Global tax transparency - how are we impacted in Asia?
This time last year, many people within the wealth management industry were sceptical about the global adoption of tax transparency. However, 2013 has seen a number of developments that have changed their thinking, says Amicorp Group's Peter Golovsky, managing director and global head of private clients, and Eric Boes, international tax specialist.
What global tax transparency means for wealth managers
As more and more countries sign up to FATCA and inter-governmental agreements, clients need to realise that their data will not be kept secret, said panel members at Hubbis' Wealth Planning Forum 2013 in Singapore in early November. While most wealth management firms are not qualified to give tax advice, they should encourage clients to speak to specialists.
Consequences of the rapid pace of regulatory change
As the international regulatory playing field levels out, firms will have no choice but to comply, and the industry will become a fairer place. But the changes are raising a number of concerns among clients relating to the privacy and security of their personal data.
The need for wealth structuring in Asia
Asia's expanding ranks of high net worth and ultra-high net worth families are increasingly reaching out to specialists for advice on structuring their wealth - for a variety of different reasons.
UK tax announcements impact Asian investors
Asian investors in the region must take note of the UK's Autumn Statement, which could cause them to reconsider what they put in their real estate portfolio.
Why Singapore is a top choice for structuring
Woon Hum Tan, partner, trust, asset & wealth management at Shook Lin & Bok in Singapore, explains how Singapore is becoming an attractive and viable centre for wealth structuring - both for Asian and European investors. For clients looking to evade taxes, Singapore is not an option. But setting up an offshore structure in Singapore can still offer a number of other attractive benefits.
Weighty consequences for clients with US connections
There are many wealthy individuals in Asia with US citizenship or green card holder status. When thinking about wealth planning and structuring, US tax and information reporting considerations need to be taken into account - but shouldn't become the tail that wags the dog, says Jay Krause, partner and head of wealth planning, Asia, at Withers.
The rise of 'intelligent onshore' centres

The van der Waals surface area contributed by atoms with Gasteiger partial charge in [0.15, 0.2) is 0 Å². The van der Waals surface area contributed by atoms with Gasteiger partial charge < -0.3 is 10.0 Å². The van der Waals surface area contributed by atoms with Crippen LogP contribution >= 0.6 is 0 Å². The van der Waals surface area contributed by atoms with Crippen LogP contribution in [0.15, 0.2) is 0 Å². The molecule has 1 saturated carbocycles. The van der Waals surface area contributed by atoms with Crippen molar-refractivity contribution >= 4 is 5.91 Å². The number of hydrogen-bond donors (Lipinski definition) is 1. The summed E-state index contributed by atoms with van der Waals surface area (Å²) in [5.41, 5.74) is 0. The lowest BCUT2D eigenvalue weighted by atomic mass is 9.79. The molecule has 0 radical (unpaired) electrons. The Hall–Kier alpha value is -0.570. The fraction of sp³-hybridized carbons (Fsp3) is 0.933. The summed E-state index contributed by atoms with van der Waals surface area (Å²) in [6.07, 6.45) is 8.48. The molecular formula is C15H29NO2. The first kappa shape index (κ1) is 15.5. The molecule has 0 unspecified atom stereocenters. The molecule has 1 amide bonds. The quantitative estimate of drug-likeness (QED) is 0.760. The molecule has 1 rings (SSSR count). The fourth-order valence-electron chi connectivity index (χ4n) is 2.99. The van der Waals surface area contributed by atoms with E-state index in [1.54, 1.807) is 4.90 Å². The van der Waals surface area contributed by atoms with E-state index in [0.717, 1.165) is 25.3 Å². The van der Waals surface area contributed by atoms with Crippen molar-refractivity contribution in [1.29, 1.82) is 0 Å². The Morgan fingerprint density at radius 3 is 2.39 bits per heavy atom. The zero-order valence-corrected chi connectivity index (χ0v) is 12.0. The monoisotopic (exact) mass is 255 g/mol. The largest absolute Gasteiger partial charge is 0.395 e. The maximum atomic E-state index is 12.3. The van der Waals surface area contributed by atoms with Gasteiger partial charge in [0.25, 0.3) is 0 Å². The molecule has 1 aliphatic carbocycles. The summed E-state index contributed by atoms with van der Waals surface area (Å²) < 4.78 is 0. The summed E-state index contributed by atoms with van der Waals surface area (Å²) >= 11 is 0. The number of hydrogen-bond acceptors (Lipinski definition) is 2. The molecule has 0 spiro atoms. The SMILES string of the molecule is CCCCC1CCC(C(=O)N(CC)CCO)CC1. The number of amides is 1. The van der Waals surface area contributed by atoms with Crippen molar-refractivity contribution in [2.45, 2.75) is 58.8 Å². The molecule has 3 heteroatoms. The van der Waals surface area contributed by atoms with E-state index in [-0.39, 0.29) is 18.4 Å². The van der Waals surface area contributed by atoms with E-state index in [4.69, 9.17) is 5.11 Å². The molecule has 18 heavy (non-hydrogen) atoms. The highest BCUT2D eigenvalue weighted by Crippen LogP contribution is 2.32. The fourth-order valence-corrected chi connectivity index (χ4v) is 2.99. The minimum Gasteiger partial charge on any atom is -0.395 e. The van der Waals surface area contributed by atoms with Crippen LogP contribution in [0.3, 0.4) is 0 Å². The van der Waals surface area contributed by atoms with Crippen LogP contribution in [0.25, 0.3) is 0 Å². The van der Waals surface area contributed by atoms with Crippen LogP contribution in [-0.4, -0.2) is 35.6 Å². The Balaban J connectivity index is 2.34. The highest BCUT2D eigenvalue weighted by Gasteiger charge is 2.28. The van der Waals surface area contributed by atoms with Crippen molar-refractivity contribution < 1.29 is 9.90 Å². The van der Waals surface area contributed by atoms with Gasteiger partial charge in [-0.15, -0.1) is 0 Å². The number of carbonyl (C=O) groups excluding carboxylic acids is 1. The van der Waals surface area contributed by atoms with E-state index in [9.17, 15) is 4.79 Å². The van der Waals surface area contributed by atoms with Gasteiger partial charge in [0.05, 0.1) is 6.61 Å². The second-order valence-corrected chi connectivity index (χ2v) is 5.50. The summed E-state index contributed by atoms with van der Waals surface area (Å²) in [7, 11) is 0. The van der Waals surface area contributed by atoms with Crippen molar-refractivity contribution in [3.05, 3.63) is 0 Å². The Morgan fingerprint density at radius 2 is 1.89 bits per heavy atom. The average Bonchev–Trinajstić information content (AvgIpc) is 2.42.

Having a robust legal system and fair application of the law is crucial if a jurisdiction is to serve as a centre for wealth structuring, says Christiaan de Bruyn, director of trust services at Trident Trust in Hong Kong. On top of this, having a network of double tax agreements can be very attractive for clients looking to minimise their tax burden.
The do's and don'ts of international planning
Keith Corbin, executive chairman, Nerine Trust, and Melanie Rihoy, director, Nerine Trust, explain which options are available to clients around wealth preservation and protection - and what clients should think about before setting up a structure.
Tax evaders: nowhere to go
According to Michael Olesnicky, partner at Baker & McKenzie, as governments around the world continue to stamp out tax cheats, evaders will find they have nowhere left to go - because for institutions, having clients with questionable tax practices is simply too risky.
Rethinking how to protect confidentiality and privacy
The international push for transparency means that the concepts of confidentiality and privacy are fast disappearing. But this raises questions about whether individuals' data is going to be secure, according to Sean Coughlan, managing director, and Karen O'Hanlon, director of client services at Asiaciti Trust Singapore.
How families with US links can manage the tax burden
Many families in Asia have connections with the US, and therefore face various tax obligations, according to Kurt Rademacher, director, international tax practice, and Brad Westerfield, partner, tax group, at Butler Snow. These families can organise their finances to minimise the tax burden - but this must be done carefully, and in line with the rules.
Guernsey commits to OECD common reporting standard
Guernsey has committed to the early adoption of the next set of OECD measures to tackle tax evasion.
Cayman Islands commits to greater international transparency
The Cayman Islands has signed an agreement with the US that paves the way for automatic exchange of tax information under the US Foreign Account Tax Compliance Act (FATCA).